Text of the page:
Designing For Your Primal Self

Updated: Apr 10, 2019

How To Incorporate Biophilic Design Into Your Home

- By Katie Bachner

Biophilic design practices are shaped by humankind’s inherent connection to the natural world. We all know what it’s like to be serenaded by the sound of crashing waves or how wonderful the air smells when we walk through a forest. In fact, the long time Japanese tradition “Shinrin Yoku”, referred to in English as Forest Bathing, actually prescribes walks in the forest to heal and restore a person's immune system!

The fact that nature makes us feel better is not merely observational. Plants produce oxygen and filter the air, water gives off negative ions that increase the happy/calming mood chemical serotonin. Natural lighting regulates our wake/sleep cycle, also known as our circadian rhythm. Additionally, minimally processed furniture, biomorphic forms, and items that are formally comprised of "complexity and order" have the capacity to produce a calming effect, and in so doing, increase concentration, creativity, and overall well-being.

Below are some easy design ideas for how to incorporate biophilia into your home.

Let There Be Life

Plants and flowers bring vitality into any room. Having a visual and tactile connection with nature has been shown to lower blood pressure, reduce stress and improve mood. Plants and flowers have colors that are both striking and familiar and produce enjoyable, calming smells. They have long been touted as great air purifiers, and that they are, but plants and flowers also make a space’s atmosphere feel better by adding fresh moisture into the air through the process of evapotranspiration.

Natural Light

Natural light regulates our work/sleep cycle. Exposure to it during the day makes us feel more alert and refreshed. Green building certifications across the board such as LEED, WELL Building Standard and Living Building Challenge all recognize the importance of incorporating natural light into the built environment.

Installing high quality windows into your space not only lets light in, it also lowers your electrical bill and makes the room feel larger by extending your connection to the outdoors. However, not all window companies are created equal...

Meadow Room, Boulder CO. Photo by Alpen Windows.

Andersen and Alpen Windows offer dual and triple paned windows. Depending on the climate, innovative coatings can be added to optimize thermal comfort. Andersen Windows and Doors was the first window and door manufacturer to become an Energy Star Partner, and Alpen Windows has been used on Net Zero Energy, Passive House and Living Building Challenge projects.

Biomorphic Furniture

Right angles rarely exist in nature, yet most of what we create including the shape of our rooms, furniture and homes is comprised of 90 degree angles. Though these angles provide order and a stabilizing effect, they can become monotonous if they are all we see. Selecting a few standout pieces of furniture with curves is a great way to change things up.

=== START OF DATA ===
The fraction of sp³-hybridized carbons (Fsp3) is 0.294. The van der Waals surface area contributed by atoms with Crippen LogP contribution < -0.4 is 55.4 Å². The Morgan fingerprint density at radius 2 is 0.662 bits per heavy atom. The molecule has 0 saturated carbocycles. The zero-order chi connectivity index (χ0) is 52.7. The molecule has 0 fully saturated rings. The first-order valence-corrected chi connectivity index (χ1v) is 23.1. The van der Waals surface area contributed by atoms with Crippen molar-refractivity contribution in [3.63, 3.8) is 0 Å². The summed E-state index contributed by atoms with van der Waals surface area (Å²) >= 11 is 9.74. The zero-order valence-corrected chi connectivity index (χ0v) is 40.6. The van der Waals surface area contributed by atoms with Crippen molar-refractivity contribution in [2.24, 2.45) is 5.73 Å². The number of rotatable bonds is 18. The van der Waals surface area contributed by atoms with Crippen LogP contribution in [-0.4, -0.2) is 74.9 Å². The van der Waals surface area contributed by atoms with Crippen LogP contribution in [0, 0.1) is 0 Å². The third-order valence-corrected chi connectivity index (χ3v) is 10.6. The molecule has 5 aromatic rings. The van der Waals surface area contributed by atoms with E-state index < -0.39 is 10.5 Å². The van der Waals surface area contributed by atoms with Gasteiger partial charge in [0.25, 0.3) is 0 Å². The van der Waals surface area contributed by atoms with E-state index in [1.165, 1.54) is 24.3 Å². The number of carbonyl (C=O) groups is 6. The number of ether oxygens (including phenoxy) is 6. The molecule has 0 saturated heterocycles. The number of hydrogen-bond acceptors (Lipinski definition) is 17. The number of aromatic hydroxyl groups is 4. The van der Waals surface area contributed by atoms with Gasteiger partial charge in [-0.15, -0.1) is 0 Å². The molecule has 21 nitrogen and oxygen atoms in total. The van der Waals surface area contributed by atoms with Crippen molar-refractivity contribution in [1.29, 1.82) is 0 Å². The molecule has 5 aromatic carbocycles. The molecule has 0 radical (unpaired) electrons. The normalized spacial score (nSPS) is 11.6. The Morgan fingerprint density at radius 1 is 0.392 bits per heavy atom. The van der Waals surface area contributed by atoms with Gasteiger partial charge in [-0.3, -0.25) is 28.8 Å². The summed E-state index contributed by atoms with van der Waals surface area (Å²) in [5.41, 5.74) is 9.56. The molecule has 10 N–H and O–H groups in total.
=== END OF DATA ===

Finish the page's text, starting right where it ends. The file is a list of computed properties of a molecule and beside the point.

Celebrated artist Isamu Noguchi understood the importance of biomorphic design and created elegant pieces of furniture made of organic forms. His iconic Noguchi Table and Akari Light Sculptures, made of irregular and undulating shapes, convey a sense of movement and draw attention to the interplay between positive and negative space.

Akari Light Sculptures, Isamu Noguchi.

Noguchi Table, Isamu Noguchi. Photo by Herman Miller.


Patterns are composed of complexity and order, making them perfect analogues to the natural world. You can incorporate soothing yet cognitively stimulating patterns from top to bottom and anywhere in between.

Area Environments offers exclusive wallpaper and mural coverings made by a select group of contemporary artists. Their non-toxic glues and no PVC options allows you to sit back and relax in your painted landscape.

AW-1 Forest, Artist- Agata Wierzbicka. Photo by Area Environments.

Another way to create pattern is through tile work. Fireclay Tile is made from sustainably sourced, high recycled content clay, which is free from heavy metals and has a minimal carbon footprint. A B-Corporation, Fireclay is founded on the principles of People, Planet, Profit. Their factory recycles 5,000 gallons of water and 7,000 pounds of materials daily and in 2017, the company offset 2,568 metric tons of carbon.

"Hexite" by Fireclay Tile: Orlando Soria's Family Kitchen. Photo by Fireclay Tile.

Made with an artisan mentality, Fireclay’s tiles come in many beautiful shapes and colors. They are perfect for kitchens, bathrooms, and even around fireplaces.

Natural or Minimally Processed Materials

Even if you are not going for a rustic look, you can still incorporate natural materials into your decor. Whether it be the warm hue of wood or the cool stability of stone, minimally processed materials make a space feel more grounded.

San Francisco-based Ohio Design’s “Tripod” table offers a circular shape and patterned wood reminiscent of a tree trunk. Made of sustainably sourced wood with a chemically benign coating, Tripod maintains its connection with nature through both its aesthetic and the sustainable materials that comprise it.

"Tripod", Ohio Design. Photo by Ohio Design.

Cambria’s quartz “Brittanica” countertop pulls us to the mountains. Not only is Cambria NSF-51 certified safe for food preparation, but the company also has certifications/documentation that include GreenGuard Gold, Living Building Challenge Declare Label, and Health Product Declaration (to learn more, please see our post Green Building Accepts The Challenge).

Brittanica, Cambria. Photo by Cambria.

These are just some strategies of using biophilic design. We’d love to hear AND see what your nature inspired designs look like!

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